Default by Greece may start the global restructuring process
The Office of the Comptroller of the Currency and other regulators recently issued a request for comments on “Proposed Guidance on Stress Testing for Banking Organizations with More than $10 Billion in Total Consolidated Assets.” My firm and many others will be responding to the informational request, but the initiative is more than a little surreal. Stress levels at the large banks included in the stress test exercise remain high by historical standards, as shown by this chart of gross charge-offs for the large bank peer group and Citigroup.
You will notice that loan default rates for the largest US banks fell sharply in the first quarter of the year, fueling hopes for a rebound in bank earnings and dividends. The majority of people who own bank stocks select them as income producing assets, not vehicles for desperately seeking alpha in terms of market price gains. Thus stability in bank earnings is a crucial issue in terms of the cash flow paid each quarter to share holders.
Federa Reserve Board governor Daniel Tarullo has recently indicated that the largest banks may be required to hold more capital to protect the global financial system from the risk of failure. Higher capital means less leverage, less lending, and lower earnings and dividends, hardly a prescription for fueling an economic boom. Individual and corporate savers are transferring hundreds of billions per year to the banking sector, yet solvency issues still remain unresolved.
Yet even as Tarullo and his colleagues in the US and other industrial nations talk about capital adequacy, the global financial system and the largest banks remain faced with more basic issues of excessive debt. The situation in Europe with Greece, Ireland and other supposedly “peripheral” states facing default is the current focus of market attention.
Governor Tarullo and his counterparts at the European Central Bank have been trying for months now to guide the financial markets into some type of controlled crash landing, but with fanciful goal of avoiding default on the debt of banks and the states themselves. Many EU banks are now state-backed, explicitly or implicitly, so the distinction between public and private is now relatively moot.
But the sad fact is that the EU states do not have the money to fudge the issue any longer. Though discussion contunues about a “voluntary” debt exchange with respect to Greece, that seems like a very ambitious goal. A more likely scenario is that Greece and Ireland will eventually, poilitically, be forced into a default and formal debt negotiations a la Latin America in the 1980s. Banks in the EU and around the world will then need to write-down Greek, Irish and other exposures.
In the event, many of the banks of the supposed “core” EU states will need to be restructured, again, and once more the issue of funding raises questions about how all of the necessary restructuring will be financed. One of the reasons for the AIG bailout, let us not forget, was avoiding another capital hit for the large French and German banks which are marginally solvent looking at the data from the IMF.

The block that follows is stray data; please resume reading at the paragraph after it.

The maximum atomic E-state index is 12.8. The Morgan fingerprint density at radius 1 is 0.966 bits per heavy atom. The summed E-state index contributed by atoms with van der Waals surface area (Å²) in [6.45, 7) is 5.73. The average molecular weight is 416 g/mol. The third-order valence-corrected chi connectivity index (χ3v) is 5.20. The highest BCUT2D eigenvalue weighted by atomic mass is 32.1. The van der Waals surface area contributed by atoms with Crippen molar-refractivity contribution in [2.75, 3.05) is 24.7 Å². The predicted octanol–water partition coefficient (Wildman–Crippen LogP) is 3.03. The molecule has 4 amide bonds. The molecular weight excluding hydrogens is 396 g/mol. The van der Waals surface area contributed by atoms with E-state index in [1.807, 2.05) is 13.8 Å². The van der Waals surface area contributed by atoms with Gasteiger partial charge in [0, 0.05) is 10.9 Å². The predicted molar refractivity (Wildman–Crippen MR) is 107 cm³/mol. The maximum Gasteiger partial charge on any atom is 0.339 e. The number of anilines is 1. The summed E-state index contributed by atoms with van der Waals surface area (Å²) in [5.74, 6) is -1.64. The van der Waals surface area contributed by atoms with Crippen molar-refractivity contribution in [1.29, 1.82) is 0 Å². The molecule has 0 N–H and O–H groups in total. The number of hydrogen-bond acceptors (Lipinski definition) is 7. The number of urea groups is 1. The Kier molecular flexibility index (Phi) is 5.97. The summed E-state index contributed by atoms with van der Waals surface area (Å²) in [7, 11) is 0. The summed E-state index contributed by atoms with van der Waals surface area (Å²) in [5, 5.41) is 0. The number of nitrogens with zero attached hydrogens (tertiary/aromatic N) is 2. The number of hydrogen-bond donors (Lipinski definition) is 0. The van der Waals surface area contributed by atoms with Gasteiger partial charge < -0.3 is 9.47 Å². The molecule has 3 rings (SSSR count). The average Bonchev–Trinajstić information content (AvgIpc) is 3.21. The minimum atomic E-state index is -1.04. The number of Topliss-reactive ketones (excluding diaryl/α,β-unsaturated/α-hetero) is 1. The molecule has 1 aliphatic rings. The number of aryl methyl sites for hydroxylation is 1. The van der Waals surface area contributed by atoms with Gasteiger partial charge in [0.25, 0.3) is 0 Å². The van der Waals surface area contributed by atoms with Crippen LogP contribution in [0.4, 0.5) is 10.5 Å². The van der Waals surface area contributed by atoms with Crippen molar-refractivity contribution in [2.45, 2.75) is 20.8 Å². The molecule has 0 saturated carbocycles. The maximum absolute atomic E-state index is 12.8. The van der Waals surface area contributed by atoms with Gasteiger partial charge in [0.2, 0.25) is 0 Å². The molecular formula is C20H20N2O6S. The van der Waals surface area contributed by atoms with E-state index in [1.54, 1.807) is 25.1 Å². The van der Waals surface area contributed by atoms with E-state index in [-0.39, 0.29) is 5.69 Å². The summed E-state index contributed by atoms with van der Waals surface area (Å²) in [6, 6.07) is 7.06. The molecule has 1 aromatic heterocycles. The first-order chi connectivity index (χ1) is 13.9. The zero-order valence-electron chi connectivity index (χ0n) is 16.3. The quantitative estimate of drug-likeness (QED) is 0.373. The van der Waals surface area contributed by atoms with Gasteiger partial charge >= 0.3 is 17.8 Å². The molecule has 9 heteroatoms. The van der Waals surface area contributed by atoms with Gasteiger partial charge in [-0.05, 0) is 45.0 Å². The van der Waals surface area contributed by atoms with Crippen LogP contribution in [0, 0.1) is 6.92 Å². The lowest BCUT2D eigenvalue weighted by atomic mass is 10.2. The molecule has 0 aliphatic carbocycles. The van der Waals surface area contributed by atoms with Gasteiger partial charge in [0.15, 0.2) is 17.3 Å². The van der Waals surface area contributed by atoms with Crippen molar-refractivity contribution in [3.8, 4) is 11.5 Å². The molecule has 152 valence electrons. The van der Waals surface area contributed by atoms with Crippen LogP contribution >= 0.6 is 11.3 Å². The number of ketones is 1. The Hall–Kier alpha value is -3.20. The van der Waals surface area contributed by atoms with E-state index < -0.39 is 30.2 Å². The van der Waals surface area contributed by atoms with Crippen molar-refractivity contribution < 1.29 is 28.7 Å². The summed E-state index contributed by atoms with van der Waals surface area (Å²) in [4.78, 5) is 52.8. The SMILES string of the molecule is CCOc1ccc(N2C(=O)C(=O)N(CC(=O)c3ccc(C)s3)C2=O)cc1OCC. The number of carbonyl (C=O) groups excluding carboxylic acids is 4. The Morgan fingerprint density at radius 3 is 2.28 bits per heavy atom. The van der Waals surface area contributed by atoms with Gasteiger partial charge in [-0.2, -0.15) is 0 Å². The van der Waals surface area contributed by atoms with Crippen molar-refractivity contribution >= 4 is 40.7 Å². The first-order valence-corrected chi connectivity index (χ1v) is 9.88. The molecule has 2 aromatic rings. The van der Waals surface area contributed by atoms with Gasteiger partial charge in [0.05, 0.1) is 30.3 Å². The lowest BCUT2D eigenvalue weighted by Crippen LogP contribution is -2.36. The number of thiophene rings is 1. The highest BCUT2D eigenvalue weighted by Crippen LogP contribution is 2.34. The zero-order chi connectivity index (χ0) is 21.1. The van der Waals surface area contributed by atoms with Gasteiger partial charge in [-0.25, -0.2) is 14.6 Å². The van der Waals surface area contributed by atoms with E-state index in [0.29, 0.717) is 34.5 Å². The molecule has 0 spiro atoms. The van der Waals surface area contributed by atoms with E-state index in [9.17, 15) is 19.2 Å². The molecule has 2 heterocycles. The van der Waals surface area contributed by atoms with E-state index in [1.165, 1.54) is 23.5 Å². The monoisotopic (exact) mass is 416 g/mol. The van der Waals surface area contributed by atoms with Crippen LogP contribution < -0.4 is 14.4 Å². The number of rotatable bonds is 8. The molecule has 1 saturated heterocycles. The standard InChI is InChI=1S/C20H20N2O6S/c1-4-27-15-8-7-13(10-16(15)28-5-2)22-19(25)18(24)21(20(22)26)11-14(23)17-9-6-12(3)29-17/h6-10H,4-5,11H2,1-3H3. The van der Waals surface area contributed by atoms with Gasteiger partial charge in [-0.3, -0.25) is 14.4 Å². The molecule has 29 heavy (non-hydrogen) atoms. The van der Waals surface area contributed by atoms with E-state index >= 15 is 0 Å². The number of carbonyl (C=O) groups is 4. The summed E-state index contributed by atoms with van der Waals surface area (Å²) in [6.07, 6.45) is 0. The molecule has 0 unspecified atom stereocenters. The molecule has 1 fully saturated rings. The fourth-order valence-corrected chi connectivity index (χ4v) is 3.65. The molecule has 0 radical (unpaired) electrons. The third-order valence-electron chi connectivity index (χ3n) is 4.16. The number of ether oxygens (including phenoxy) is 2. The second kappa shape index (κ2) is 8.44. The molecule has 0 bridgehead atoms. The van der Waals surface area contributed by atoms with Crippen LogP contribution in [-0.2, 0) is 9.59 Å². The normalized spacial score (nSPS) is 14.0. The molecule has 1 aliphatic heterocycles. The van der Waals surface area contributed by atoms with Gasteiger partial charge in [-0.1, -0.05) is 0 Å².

US banks will also face losses in the event of a Greek default, both in terms of direct exposures visible in SEC filings and regulatory reports, and indirect idiosyncratic exposures that flow through counterparties and customers. The top several US banks have reportedly written credit default swap protection on approximately one-half the total outstanding debt of all PIIGs nations combined, a total many times their capital.
As and when the situation in Europe ripens, the issue for the Fed and other regulators will no longer be capital adequacy and stress testing, but solvency. Add to Tarullo’s worry list the procession of operational issues and expenses related to the US housing sector and economy still bearing down on the largest US banks. For example, the largest US banks still face some $200 billion in securities violations related to mortgage securities that have survived the legal preliminaries and are now headed for trial.
The bad news is that the latest volatility hitting the markets with respect to Greece is only the start of a period of renewed volatility in the global markets related to debt and deflation. The good news is that this latest period of market disturnbance may what is needed to force political leaders and their agents in the regulatory community to start the process of restructuring the largest US banks in earnest.
I have long advocated a strategy of turning debt into equity in the large zombie banks on both sides of the Atlantic to speed the restrucuring process. The politically powerful holders of this debt, represented by by the likes of PIMCO and BlackRock, have so far avoided the reckoning. But default events in Greece, Ireland or elsewhere during the balance of 2011 are likely to end the great pretense that the issue is capital adequacy and refocus us once again on the reality that restoring solvency is the road to economic recovery.